// Our struct to store the index/data pairs created using the : operator
struct SetGroup
  var int Index;
  var int NData;

// The left side of the Array construct... the one that actually does something.
final operator(50) int < ( DynArray A, int B )
  return A.Get( B );

// The right side of the Array construct... does absolutely nothing, it's just there to make the syntax pretty (complete the brackets).
final postoperator int > ( int A )
  return A;

// Sets an element in a dynamic array, taking a index/data pair as the right side.
final operator(50) DynArray << ( out DynArray A, SetGroup B )
  A.Set( B.Index, B.NData );
  return A;

// Creates a index/data pair
final operator(23) SetGroup : ( int A, int B )
  local SetGroup C;
  C.Index = A;
  C.NData = B;
  return C;

// Just a test function to show that we can use all sorts of expressions within the index/data pairs
function int TestFunc()
  return 10;

function int main( string parm )
  local DynArray Arr;
  local int i;
  local setgroup g;

  // Instantiate a DynArray
  Arr = new class'DynArray';

  // Set some elements
  Arr << (5:78);
  Arr << (1:30);
  Arr << (TestFunc():69);

  // And log them
  Log( Arr<5> @ Arr<1> @ Arr<TestFunc()> );
  return 1;
// Interface to dynamic arrays. Evil.
class DynArray extends Object;

var array<int> Data;
var int CacheData[1024];
var int Num;
var bool bCached;

// Parse the elements out of a string like (2,3,5,2,4,6,2), and store them in our cache
function Recache()
  local int i;
  local string Nightmare;
  local int NextPos;
  local int z;
  Num = 0;
  Nightmare = GetPropertyText("Data");
  Nightmare = Right( NightMare, Len(NightMare)-1 );
  Nightmare = Left( NightMare, Len(NightMare)-1 );
  for(i = InStr( Nightmare, "," );i > 0;z++)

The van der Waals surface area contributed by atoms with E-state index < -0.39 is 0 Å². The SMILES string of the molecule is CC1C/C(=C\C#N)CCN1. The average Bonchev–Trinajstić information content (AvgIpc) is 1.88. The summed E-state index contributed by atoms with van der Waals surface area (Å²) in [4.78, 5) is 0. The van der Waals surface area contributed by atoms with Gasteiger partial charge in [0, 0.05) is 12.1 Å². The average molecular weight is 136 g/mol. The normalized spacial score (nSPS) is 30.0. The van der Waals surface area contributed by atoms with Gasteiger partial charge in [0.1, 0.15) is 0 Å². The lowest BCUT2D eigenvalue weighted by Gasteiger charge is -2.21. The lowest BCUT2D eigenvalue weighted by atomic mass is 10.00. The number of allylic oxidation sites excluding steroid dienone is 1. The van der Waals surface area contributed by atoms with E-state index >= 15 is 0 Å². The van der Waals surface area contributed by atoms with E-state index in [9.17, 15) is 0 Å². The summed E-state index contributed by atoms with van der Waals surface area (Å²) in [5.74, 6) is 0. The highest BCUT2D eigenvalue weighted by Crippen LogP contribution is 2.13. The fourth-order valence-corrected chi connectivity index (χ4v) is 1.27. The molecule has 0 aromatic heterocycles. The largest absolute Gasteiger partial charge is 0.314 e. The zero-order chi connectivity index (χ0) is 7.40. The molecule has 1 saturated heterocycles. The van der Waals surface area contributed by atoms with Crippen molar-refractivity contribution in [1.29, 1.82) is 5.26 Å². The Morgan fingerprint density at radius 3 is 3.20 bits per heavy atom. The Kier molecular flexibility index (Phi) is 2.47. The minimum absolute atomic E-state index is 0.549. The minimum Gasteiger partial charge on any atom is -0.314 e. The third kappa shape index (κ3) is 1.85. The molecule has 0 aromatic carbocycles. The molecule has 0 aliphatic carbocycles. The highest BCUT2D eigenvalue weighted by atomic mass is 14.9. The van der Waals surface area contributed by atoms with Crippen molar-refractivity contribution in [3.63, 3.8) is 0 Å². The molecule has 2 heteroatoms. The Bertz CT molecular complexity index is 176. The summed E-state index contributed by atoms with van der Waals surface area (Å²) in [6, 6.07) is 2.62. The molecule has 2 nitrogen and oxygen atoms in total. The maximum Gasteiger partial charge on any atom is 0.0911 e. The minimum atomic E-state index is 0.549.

CacheData[Num++] = int( Left(Nightmare, i) );
    Nightmare = Mid( Nightmare, i + 1, Len( Nightmare ) );
    i = InStr( Nightmare, "," );
    if ( i == -1 && Len(NightMare) > 0 )
      CacheData[Num++] = int( Nightmare );
  bCached = true;

// Set an element by building a string like (3,3,5,9), and recache.
function Set( int Index, int Data )
  local string Build;
  local int i;
  CacheData[Index] = Data;
  if ( Index > Num-1 )
    Num = Index+1;
  Build = Build $ "(";
    Build = Build $ CacheData[i];
    if ( i != Num-1 )
      Build = Build $ ",";
  Build = Build $ ")";
  SetPropertyText("Data", Build);
  bCached = true;

// Get a cached element
function int Get( int Index )
  if ( !bCached )

  return CacheData[Index];

Mychaeel: The new engine used for UT2003 comes with full dynamic array support, by the way.

Dma: Very ugly.... :-)

Mychaeel: Eh...? What? Engine-level support for dynamic arrays or the implementation above? I, personally, find the implementation above interesting at least from a theoretical point of view; whether it's really worthwhile to use the above implementation rather than a linked list in engine versions that don't have native support for dynamic arrays is a different matter though.

Mychaeel: What strikes me though is that using a static array as a cache (certainly a good idea from a performance point of view) somewhat defeats the purpose of dynamic arrays.

SavannahLion: Mychaeel (or anyone else who chooses to answer for that matter), is there an example of the dynamic array in the UT2003 engine?

El Muerte TDS: just check an avarage piece of UT2003 UScript for that, here's an [example], all the vars with array<string> are dynamic

SavannahLion: Thanks for being patient El. I also found it at Variable Syntax as well, third from the bottom of a search. Should've been an obvious place to be looking in, but I guess it didn't click in my mind. :rolleyes:

Tarquin: Now you've found it, Savannah, you might want to add a link to the top of this page. You could paste in an example of UT2003 code too, for the next person who comes looking. :) Of course, anyone could do this ...

Foxpaw: One of the code snippets mentioned assigning a value to the Length+1 element of a dynamic array to add a new element - this should actually read just Length. Length is the total number of elements, but the element numbering starts from 0, thus Length is the first unused element. I realized this when my dynamic arrays all became twice the size they should have been and accessed nones filled the log up to 99.7 MB. :P I've altered the snippet to show the correct method.